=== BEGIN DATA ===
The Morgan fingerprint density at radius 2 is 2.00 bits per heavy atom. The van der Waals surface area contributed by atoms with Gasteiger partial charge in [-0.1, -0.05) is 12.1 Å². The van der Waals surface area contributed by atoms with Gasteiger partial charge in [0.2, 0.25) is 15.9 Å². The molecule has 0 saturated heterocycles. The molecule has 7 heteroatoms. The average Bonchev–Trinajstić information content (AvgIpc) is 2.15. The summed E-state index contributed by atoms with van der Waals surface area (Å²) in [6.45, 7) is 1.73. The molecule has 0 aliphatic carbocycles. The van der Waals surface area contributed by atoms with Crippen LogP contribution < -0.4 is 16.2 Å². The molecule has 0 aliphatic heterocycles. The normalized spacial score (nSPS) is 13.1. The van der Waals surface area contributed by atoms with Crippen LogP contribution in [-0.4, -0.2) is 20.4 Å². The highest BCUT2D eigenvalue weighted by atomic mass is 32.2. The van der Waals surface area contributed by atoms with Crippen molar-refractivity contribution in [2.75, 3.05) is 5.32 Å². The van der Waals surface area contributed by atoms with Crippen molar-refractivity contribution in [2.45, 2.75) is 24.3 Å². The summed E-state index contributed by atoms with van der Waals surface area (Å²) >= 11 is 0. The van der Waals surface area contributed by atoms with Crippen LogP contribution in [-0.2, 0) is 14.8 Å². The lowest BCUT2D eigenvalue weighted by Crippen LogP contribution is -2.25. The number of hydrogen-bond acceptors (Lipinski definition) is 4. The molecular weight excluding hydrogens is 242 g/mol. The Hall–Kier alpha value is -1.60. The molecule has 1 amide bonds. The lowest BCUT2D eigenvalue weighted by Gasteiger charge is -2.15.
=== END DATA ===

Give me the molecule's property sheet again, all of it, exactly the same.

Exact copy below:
The Morgan fingerprint density at radius 2 is 2.00 bits per heavy atom. The van der Waals surface area contributed by atoms with Gasteiger partial charge in [-0.1, -0.05) is 12.1 Å². The van der Waals surface area contributed by atoms with Gasteiger partial charge in [0.2, 0.25) is 15.9 Å². The molecule has 0 saturated heterocycles. The molecule has 7 heteroatoms. The average Bonchev–Trinajstić information content (AvgIpc) is 2.15. The summed E-state index contributed by atoms with van der Waals surface area (Å²) in [6.45, 7) is 1.73. The molecule has 0 aliphatic carbocycles. The van der Waals surface area contributed by atoms with Crippen LogP contribution < -0.4 is 16.2 Å². The molecule has 0 aliphatic heterocycles. The normalized spacial score (nSPS) is 13.1. The van der Waals surface area contributed by atoms with Crippen LogP contribution in [-0.4, -0.2) is 20.4 Å². The highest BCUT2D eigenvalue weighted by atomic mass is 32.2. The van der Waals surface area contributed by atoms with Crippen molar-refractivity contribution in [2.75, 3.05) is 5.32 Å². The van der Waals surface area contributed by atoms with Crippen molar-refractivity contribution in [2.45, 2.75) is 24.3 Å². The summed E-state index contributed by atoms with van der Waals surface area (Å²) >= 11 is 0. The van der Waals surface area contributed by atoms with Crippen LogP contribution in [-0.2, 0) is 14.8 Å². The lowest BCUT2D eigenvalue weighted by Crippen LogP contribution is -2.25. The number of hydrogen-bond acceptors (Lipinski definition) is 4. The molecular weight excluding hydrogens is 242 g/mol. The Hall–Kier alpha value is -1.60. The molecule has 1 amide bonds. The lowest BCUT2D eigenvalue weighted by Gasteiger charge is -2.15.